Local musician Joe Kennedy got the idea for this year's improvisational jam session at last year's festival.

"Basically what happened is several drummers started playing about three or four blocks from the main stage," says Kennedy. "I wandered over, another friend wandered over and it turned into a mini-event."

This year, he'll be setting up in the Alley from 4 to 7. He says he'll perform solo for about 20 minutes, then get together with some other musicians, then start asking people in the crowd who've brought instruments to join him.

"It will sort of be a jazz open forum," he says. "We'll be trying to break down those lines and get everybody involved, turn it into a celebration, a fiesta. There's no telling what will happen, and that's the excitement."

Other highlights of the festival include:

*An opening celebration at the Gallery Place Mainstage at noon, followed by the African Heritage Dancers and Drummers at 12:30. Ava/Teri Dancetheater performs at 5:30, and one of Washington's favorite acts, Sweet Honey in the Rock, takes over the stage for the festival finale at 10.

*An Artists' Invitational Graffiti Wall will be set up on the corner of Ninth and F streets NW. From noon to 8, invite d artists from around the area are going to splatter their collective creativity all over a 200-foot canvas mural.

*The film program at Martin Luther King Memorial Library features children's films at noon, including the Academy Award-winning short "Dr. De Soto." The "Washington Showcase" film series begins at 4:30 and features Marcel Taube's "All Out," Oscar-winners Paul Wagner and Marjorie Hunt's "Mermaids, Frog Legs and Fillets" and Michelle Parkerson's "But Then, She's Betty Carter." The cinema moves outside at 8:30 for a showing of John Sayles' "The Brother From Another Planet."

*The area in front of the library will be transformed into a literary arts stage for the day. Events include a preview of "Waiting for Godot" by the Source Theater Company at 12:30; a poetry recitation by Garth Tate and SA/SA (Starving Artists/Still Alive) at 3:30; and a "fashion theater" show by Scorpio in the First House at 5:30.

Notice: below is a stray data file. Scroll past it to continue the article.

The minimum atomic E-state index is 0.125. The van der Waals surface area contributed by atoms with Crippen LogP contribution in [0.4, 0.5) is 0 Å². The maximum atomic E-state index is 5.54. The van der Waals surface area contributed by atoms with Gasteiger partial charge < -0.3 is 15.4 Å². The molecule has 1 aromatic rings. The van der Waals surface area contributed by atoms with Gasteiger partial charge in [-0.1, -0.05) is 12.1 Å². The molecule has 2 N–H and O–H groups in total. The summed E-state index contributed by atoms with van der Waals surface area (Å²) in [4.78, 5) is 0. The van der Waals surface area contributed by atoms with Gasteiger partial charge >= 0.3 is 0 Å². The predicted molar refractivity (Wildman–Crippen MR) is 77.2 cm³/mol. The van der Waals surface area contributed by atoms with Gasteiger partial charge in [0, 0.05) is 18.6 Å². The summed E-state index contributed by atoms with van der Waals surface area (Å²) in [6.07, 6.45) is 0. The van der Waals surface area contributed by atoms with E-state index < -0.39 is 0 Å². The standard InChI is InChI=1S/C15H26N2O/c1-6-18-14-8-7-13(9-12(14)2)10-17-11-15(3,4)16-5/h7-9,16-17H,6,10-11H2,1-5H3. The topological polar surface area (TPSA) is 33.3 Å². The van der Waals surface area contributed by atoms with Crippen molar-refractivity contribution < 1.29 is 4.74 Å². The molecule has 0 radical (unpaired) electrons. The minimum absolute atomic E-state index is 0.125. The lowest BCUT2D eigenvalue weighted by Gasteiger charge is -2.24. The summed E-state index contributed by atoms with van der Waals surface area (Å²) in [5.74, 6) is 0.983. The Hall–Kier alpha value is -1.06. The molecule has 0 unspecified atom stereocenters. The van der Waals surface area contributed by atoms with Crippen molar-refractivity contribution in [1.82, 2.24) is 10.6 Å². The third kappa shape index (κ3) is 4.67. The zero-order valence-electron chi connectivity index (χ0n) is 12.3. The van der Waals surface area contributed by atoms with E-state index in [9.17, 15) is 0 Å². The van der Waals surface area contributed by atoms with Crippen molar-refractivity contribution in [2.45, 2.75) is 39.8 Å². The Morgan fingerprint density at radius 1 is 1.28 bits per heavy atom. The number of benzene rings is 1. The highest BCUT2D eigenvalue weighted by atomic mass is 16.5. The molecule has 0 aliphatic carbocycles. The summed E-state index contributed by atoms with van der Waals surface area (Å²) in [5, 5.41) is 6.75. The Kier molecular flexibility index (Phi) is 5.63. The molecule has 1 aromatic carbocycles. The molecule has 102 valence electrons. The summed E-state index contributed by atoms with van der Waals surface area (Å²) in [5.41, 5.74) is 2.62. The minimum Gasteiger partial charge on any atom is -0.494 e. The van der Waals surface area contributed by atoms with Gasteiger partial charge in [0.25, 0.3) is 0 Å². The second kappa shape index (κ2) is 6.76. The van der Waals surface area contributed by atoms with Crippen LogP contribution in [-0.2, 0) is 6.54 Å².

*The sixth floor of Hecht's on Seventh and F streets NW is open to visitors from noon to 5, and features works by more than a hundred area artists.

*Seventh Street will also be the scene of two other exhibits. The Washington Project for the Arts at Seventh and D streets NW features "Send a Message to Washington" by Group Material, an artists' collective from New York City, from noon to 6. The Washington Women's Art Center at 420 Seventh Street NW features "Reflections of Washington" from noon to 5.

The festival also includes two open-mike opportunities: one at D.C. Space, Seventh and E streets NW, from 3 to 6; the other at Open Studio on the sixth floor of 420 Seventh Street NW, from 7:30 to 11.

And finally, ADD ARTS, like any other festival worth its salt, will be brimming with food, drink, crafts and souvenirs for sale.

The Metro will be open until midnight. If you're taking it, exit from the Red or Yellow lines at the Gallery Place station. Rain date for the festival is Labor Day.